I bought a very mild curb and the problem was gone. She knew the bit was there. If she tried to blow through my hands, I had more than enough power to convince her otherwise, especially compared to the snaffle. I didn't have to get rough with her face, and she didn't throw her head, but she respected that bit. I did probably 99% of my riding on very, very loose reins. I could sit up and say "whoa" and barely touch the reins and she'd stop.
If it comes to it, I will see if the psychological power of a stronger bit helps. I suspect I won't even need to go there after a whole winter of hard work. And if I do, I bet I can use it to get the point across (yes you WILL carry yourself all the way to the fence and yes you WILL wait for the fence and NO you will not completely ignore my half-halts), then return to the snaffle.
Anyway. Random thoughts there...
On another note, after that fairly disastrous clinic a few weeks ago, I decided I really need to be more fit for this. Part of the reason the clinic was so frustrating for me was that after 30 minutes of sitting trot/canter with no stirrups, I COULDN'T RIDE anymore. I was shot. I was falling into bad habits, leaning on Pandora's neck in two-point. In the second riding session, XC, everything was awful because my horse was tired and I was tired and she was jumping very poorly because neither of us could hold the other up. She was rushing because she wasn't in self-carriage and I couldn't stop her and it just...sucked. (I had also been sick the whole week before, which may have contributed to the whole worn-out thing.)
Under most circumstances I won't work that hard. But it at least got me thinking about rider fitness, and how I really should be more fit. I do need to build up more self-discipline in terms of spending time in two-point and riding without stirrups (ugh, so hard when there's not an instructor making you do it!), but I also need more cardiovascular fitness. So I started running.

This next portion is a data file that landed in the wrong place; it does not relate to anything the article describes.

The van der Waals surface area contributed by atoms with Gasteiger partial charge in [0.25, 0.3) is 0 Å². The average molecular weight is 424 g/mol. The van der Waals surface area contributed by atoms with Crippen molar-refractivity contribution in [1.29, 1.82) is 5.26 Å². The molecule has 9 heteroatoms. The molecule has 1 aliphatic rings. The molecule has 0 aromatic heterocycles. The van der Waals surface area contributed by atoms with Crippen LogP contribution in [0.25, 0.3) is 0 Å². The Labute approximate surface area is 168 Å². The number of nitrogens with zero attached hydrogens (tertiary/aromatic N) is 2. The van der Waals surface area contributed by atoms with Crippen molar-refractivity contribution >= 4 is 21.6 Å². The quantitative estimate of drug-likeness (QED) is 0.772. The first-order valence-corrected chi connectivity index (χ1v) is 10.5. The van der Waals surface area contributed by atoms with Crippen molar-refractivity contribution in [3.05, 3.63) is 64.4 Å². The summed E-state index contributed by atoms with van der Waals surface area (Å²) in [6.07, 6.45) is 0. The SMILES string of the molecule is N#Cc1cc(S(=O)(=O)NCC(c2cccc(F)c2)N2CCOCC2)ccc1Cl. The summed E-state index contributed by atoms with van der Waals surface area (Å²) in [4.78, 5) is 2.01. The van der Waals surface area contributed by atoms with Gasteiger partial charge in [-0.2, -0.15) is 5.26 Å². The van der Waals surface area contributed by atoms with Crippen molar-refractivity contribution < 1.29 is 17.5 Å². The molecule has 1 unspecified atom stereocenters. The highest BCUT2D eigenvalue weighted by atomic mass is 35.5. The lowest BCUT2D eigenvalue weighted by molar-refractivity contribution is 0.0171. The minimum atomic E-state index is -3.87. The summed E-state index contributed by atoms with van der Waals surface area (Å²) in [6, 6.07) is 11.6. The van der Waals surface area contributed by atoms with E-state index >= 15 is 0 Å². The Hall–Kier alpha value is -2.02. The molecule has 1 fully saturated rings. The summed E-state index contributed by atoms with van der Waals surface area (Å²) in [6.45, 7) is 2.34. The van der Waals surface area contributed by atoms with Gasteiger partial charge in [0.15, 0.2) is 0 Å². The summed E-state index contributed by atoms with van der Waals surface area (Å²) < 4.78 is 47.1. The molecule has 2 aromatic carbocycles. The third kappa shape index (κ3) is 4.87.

It's not that exciting. Twice a week, after I get to campus but before I go to class. Tuesdays I go to the rec center and run on a treadmill, Fridays I run up and down 4 flights of stairs in the building where I work. I figure I'll work up to more - I practically have to, my mom runs all the time and has done half-marathons, so I'm pretty pathetic compared to her - but it's a good start and it's maintainable. Soon I'll throw in some strength training too. I'm making my horse work hard, so I better be fit too!
I may take a PE class at school this spring. There's all kinds of cool ones. I'm wavering between Yoga, which is relaxing and a hard workout all at once, and some kind of martial art because how cool is it that I can go to class at school and learn to fight? Neat neat neat.
This has been a bit of a long and rambling post, but ye gods, I don't have any riding things to write about! I've ridden twice since the rating but both times only at the walk because her shoes were pulled and she's touchy at the trot. We've been working hard on lateral work, but nothing I haven't talked about before.
She is seriously looking the best I've ever seen her. Her spine BARELY protrudes from her back any more. Her butt is getting round. She's shiny. I love it. The flake of alfalfa we've added has made a huge difference.
Okay. Off to study some more biochemistry if I can talk myself into it, then bedtime. I am so lame for a college student, bed before 10 on a Saturday (on Halloween Saturday, and also "Ducks Just Beat USC By 27 Points And We're #1 In The Pac Ten" night), but you know me.
Diagnosis: My Give A Damn Is Broken
11 hours ago